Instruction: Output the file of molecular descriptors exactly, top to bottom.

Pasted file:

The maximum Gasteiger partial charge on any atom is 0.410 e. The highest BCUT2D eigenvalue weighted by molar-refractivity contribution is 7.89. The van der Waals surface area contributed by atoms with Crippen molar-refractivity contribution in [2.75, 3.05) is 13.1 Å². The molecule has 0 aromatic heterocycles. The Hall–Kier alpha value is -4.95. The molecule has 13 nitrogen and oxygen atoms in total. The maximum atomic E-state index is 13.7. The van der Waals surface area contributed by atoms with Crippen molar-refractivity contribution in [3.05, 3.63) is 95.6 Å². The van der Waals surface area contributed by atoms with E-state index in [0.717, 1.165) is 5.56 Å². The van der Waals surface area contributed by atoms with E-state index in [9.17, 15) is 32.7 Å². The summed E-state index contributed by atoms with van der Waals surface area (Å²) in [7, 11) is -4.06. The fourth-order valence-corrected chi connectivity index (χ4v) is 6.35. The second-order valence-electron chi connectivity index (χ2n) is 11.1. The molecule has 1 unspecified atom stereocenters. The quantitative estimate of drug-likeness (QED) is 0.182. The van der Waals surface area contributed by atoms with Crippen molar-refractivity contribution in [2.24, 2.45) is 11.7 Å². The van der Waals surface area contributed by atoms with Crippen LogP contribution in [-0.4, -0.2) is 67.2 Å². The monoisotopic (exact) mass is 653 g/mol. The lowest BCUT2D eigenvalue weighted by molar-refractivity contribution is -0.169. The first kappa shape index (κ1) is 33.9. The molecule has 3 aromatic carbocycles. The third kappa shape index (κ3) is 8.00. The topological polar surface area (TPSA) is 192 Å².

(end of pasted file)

The maximum Gasteiger partial charge on any atom is 0.410 e. The highest BCUT2D eigenvalue weighted by molar-refractivity contribution is 7.89. The van der Waals surface area contributed by atoms with Crippen molar-refractivity contribution in [2.75, 3.05) is 13.1 Å². The molecule has 0 aromatic heterocycles. The Hall–Kier alpha value is -4.95. The molecule has 13 nitrogen and oxygen atoms in total. The maximum atomic E-state index is 13.7. The van der Waals surface area contributed by atoms with Crippen molar-refractivity contribution in [3.05, 3.63) is 95.6 Å². The van der Waals surface area contributed by atoms with E-state index in [0.717, 1.165) is 5.56 Å². The van der Waals surface area contributed by atoms with E-state index in [9.17, 15) is 32.7 Å². The summed E-state index contributed by atoms with van der Waals surface area (Å²) in [7, 11) is -4.06. The fourth-order valence-corrected chi connectivity index (χ4v) is 6.35. The second-order valence-electron chi connectivity index (χ2n) is 11.1. The molecule has 1 unspecified atom stereocenters. The quantitative estimate of drug-likeness (QED) is 0.182. The van der Waals surface area contributed by atoms with Crippen molar-refractivity contribution in [2.24, 2.45) is 11.7 Å². The van der Waals surface area contributed by atoms with Crippen LogP contribution in [-0.4, -0.2) is 67.2 Å². The monoisotopic (exact) mass is 653 g/mol. The lowest BCUT2D eigenvalue weighted by molar-refractivity contribution is -0.169. The first kappa shape index (κ1) is 33.9. The molecule has 3 aromatic carbocycles. The third kappa shape index (κ3) is 8.00. The topological polar surface area (TPSA) is 192 Å².